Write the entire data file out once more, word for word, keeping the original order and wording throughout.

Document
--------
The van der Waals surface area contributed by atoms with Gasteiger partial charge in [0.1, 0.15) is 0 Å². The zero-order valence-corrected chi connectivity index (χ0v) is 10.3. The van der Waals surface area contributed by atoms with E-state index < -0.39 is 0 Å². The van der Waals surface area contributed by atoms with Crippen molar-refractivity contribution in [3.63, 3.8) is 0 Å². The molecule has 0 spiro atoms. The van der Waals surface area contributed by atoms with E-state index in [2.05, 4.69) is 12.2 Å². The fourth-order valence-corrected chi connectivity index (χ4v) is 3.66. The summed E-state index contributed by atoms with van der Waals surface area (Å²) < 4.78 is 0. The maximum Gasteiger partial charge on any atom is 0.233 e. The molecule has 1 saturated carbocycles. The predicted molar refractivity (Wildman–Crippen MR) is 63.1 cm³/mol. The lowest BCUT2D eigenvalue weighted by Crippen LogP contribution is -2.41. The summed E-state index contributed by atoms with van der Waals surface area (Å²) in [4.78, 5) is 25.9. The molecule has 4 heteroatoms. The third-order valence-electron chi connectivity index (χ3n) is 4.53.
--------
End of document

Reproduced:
The van der Waals surface area contributed by atoms with Gasteiger partial charge in [0.1, 0.15) is 0 Å². The zero-order valence-corrected chi connectivity index (χ0v) is 10.3. The van der Waals surface area contributed by atoms with E-state index < -0.39 is 0 Å². The van der Waals surface area contributed by atoms with Crippen molar-refractivity contribution in [3.63, 3.8) is 0 Å². The molecule has 0 spiro atoms. The van der Waals surface area contributed by atoms with E-state index in [2.05, 4.69) is 12.2 Å². The fourth-order valence-corrected chi connectivity index (χ4v) is 3.66. The summed E-state index contributed by atoms with van der Waals surface area (Å²) < 4.78 is 0. The maximum Gasteiger partial charge on any atom is 0.233 e. The molecule has 1 saturated carbocycles. The predicted molar refractivity (Wildman–Crippen MR) is 63.1 cm³/mol. The lowest BCUT2D eigenvalue weighted by Crippen LogP contribution is -2.41. The summed E-state index contributed by atoms with van der Waals surface area (Å²) in [4.78, 5) is 25.9. The molecule has 4 heteroatoms. The third-order valence-electron chi connectivity index (χ3n) is 4.53.